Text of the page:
[The RAF’s Search and Rescue Force, established in 1918, has had a remarkable history of skill and courage and commitment, with northern waters covered since 1978 by two Westland Sea King helicopters based at RAF Lossiemouth. With the provision of search and rescue helicopter services in the UK now gradually being taken up by Bristow Helicopters, using the new AgustaWestland AW189s and Sikorsky S-92s, there is a move to retain one of the Sea Kings in the area which it has served so well. The initiative comes from the Morayvia group, who already have one of the former RAF Nimrod maritime reconnaissance aircraft at their Kinloss base. Here Howie Firth looks back at two of the memorable rescues carried out by the Sea Kings from Lossiemouth.]
In December 1974, the Belgian stern trawler Lans ran aground under the 600-foot cliffs of The Berry in Hoy, and an RAF helicopter from Lossiemouth went right to the side of the cliff to lift off the crew, three at a time, take them to the top, and then land them in the Longhope lifeboat. The helicopter, piloted by David Cosby, had the storm raging around it, the surging sea below, and the cliff face just a few metres from the rotor blades.
David married an Orkney girl and lived in Stromness in his retirement, and at his funeral at the churchyard by the sea, with the waves washing in to the shore, there came a distant sound of engines, and a helicopter from his old squadron at Lossiemouth passed slowly overhead in salute.
October 1980 saw the rescue of the crew of the Swedish freighter Finneagle, ablaze in heavy seas off Orkney’s west coast. The weather had shifted her cargo of chemicals, and a leak led to an explosion and a raging fire pouring out poisonous fumes. There were twenty-two people on board, women and children as well as the crew, and they had retreated to the bridge for safety. It was from there that they were lifted off by an RAF Sea King helicopter from Lossiemouth, piloted by Flight Lieutenant Mike Lakey.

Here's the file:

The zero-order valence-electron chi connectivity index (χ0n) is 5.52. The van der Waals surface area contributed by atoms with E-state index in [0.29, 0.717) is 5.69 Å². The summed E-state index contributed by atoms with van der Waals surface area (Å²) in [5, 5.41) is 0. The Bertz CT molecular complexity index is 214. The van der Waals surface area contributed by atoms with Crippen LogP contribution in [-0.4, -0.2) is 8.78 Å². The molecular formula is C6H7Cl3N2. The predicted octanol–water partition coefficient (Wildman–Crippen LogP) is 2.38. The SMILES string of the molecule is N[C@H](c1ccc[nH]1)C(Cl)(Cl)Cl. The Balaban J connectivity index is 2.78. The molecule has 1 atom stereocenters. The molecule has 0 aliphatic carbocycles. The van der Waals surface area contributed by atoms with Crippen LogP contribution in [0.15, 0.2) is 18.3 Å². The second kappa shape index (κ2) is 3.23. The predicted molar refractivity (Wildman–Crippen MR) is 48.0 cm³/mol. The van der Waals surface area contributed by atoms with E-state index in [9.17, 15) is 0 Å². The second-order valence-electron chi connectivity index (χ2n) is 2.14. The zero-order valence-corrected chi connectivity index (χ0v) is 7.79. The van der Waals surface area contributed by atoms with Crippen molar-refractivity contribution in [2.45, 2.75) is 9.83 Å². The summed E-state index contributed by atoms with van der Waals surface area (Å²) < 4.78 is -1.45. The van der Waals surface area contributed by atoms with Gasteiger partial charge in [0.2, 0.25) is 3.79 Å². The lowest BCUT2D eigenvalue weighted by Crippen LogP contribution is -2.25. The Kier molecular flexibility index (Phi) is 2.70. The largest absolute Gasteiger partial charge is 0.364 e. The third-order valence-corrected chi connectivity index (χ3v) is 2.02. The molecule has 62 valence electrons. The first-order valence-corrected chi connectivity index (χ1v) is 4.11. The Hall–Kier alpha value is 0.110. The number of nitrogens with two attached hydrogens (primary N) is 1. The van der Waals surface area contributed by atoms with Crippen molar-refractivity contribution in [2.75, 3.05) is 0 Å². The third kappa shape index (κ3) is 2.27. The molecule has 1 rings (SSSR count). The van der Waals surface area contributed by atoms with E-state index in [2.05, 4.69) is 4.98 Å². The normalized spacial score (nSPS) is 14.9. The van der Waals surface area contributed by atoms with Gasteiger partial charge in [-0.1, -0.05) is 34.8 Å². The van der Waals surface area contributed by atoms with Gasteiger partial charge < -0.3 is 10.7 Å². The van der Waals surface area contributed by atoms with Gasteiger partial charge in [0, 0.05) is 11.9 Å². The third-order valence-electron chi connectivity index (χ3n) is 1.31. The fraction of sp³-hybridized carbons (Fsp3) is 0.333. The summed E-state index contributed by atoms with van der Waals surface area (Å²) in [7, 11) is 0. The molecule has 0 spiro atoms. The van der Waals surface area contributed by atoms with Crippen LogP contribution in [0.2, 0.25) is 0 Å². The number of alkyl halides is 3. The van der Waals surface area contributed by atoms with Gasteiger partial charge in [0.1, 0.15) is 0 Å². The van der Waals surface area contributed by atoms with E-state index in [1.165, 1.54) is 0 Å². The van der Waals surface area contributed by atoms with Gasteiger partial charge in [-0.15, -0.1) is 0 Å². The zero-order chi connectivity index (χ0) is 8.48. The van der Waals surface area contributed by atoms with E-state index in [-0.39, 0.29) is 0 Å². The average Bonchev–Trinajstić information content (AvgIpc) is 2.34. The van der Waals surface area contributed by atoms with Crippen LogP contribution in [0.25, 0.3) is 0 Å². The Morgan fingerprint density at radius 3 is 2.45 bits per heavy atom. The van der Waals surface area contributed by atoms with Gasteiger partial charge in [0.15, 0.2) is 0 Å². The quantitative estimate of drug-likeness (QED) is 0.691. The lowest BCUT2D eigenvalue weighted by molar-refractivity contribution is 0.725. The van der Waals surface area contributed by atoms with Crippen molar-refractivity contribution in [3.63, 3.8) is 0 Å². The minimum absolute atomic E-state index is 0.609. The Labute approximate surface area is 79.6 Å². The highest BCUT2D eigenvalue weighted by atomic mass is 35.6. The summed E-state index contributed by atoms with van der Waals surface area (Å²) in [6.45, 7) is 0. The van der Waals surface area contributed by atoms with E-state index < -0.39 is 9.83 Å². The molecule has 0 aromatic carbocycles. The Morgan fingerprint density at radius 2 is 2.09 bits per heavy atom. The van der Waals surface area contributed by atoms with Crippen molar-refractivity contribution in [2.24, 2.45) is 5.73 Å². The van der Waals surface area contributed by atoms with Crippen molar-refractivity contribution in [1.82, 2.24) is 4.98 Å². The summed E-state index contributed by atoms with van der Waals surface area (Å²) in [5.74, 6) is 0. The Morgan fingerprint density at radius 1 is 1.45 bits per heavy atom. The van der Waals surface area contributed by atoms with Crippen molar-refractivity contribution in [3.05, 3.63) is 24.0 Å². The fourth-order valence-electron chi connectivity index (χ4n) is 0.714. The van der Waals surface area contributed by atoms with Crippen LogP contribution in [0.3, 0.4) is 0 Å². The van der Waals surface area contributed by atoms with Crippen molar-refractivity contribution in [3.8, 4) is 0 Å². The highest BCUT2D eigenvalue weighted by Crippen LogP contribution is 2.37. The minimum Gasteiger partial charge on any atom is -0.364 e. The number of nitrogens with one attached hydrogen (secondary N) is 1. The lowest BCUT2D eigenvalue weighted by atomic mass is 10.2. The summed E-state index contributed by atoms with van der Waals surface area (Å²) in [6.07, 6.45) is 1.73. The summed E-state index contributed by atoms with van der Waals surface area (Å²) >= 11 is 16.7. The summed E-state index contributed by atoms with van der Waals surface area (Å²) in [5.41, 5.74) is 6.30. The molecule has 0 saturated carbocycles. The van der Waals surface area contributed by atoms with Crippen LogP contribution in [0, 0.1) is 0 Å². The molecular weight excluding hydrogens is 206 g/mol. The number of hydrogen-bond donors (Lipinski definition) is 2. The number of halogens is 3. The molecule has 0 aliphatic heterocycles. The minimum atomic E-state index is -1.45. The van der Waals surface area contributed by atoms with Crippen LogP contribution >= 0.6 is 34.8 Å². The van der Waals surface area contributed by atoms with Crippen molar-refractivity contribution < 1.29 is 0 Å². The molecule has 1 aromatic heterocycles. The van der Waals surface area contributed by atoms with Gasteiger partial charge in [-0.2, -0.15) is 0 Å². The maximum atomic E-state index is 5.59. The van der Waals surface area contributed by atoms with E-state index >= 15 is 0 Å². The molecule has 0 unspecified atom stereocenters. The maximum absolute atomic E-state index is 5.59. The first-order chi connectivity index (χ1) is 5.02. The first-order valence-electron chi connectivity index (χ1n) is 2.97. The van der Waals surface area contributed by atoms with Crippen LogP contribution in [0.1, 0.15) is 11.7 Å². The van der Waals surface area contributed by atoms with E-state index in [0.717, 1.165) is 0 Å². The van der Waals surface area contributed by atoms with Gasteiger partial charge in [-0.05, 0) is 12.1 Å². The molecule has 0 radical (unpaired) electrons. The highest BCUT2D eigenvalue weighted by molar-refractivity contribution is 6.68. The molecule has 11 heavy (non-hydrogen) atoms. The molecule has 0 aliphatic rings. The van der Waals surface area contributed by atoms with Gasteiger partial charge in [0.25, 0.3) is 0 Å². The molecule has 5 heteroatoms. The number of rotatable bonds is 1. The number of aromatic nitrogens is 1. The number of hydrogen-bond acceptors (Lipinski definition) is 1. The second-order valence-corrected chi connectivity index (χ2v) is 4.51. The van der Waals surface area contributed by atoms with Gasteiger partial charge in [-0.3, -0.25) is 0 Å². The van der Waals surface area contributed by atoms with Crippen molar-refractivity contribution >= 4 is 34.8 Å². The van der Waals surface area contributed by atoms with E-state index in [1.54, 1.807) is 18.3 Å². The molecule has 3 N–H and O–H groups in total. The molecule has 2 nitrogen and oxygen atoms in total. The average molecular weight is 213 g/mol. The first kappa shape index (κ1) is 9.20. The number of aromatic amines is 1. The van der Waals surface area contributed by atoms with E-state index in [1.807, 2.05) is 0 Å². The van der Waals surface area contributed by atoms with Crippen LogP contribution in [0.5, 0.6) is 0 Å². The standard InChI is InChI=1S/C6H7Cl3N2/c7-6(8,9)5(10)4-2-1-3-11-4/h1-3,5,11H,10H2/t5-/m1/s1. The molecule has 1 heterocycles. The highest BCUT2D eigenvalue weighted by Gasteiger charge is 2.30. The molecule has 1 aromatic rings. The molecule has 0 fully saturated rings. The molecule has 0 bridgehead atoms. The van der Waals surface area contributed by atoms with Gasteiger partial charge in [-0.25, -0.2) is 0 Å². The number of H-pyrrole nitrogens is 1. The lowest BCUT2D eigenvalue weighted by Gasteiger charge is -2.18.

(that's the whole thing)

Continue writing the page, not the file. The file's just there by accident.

Perched in the air above the stricken ship, with plumes of flame and smoke billowing out in the darkness, the helicopter looked down on the deck which rolled and pitched in the heavy seas.
The waves were over forty feet high, and the bow was crashing into each one and rising up in the air, then sinking down into the following trough. As the ship rose on the wave, water was hurled against the bridge in a cloud of spray.
The helicopter tried to lower the winchman, and the force of the wind around the ship’s superstructure sent him into a huge spin on the end of the line, so they hauled him back on board and lowered two rescue strops for the crew to be brought up, two at a time.
Down below in the darkness they could see a torch give the sign for the first lift; and then came a terrible moment. A huge wave hit the ship and the mast swung up towards them out of the fire and the night. Up, up was the call and Mike Lakey applied emergency power to pull them clear. The two in the strops were wrenched off the deck and jerked into the air, swinging wildly on the end of the long cable.
The helicopter crew winched them in – and saw that they were women, each holding on tightly to a young child. “Each child, due to the sudden pull, had slipped down in the rescue harness, and thank God, the women were able to hang on to the children until they were brought up to the aircraft,” said Mike Lakey the following morning. The last to be taken off was the Finneagle’s captain, who had kept the ship into the wind throughout the rescue operation.
And the old hymns about the sea are sung by the Orkney church choirs and by the Men of Orkney, the gospel singers from Westray and the Mainland, and so many of those who sing have seen the power of the sea and learned to respect it, and the strength of their voices can sound at times like a Welsh choir, with the wind and the waves in the music; and on the shores the breakers tumble into foam.
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From the book Orkney by Howie Firth, published by Robert Hale. The Sea King images here are by Stan Barber and Jim Simpson.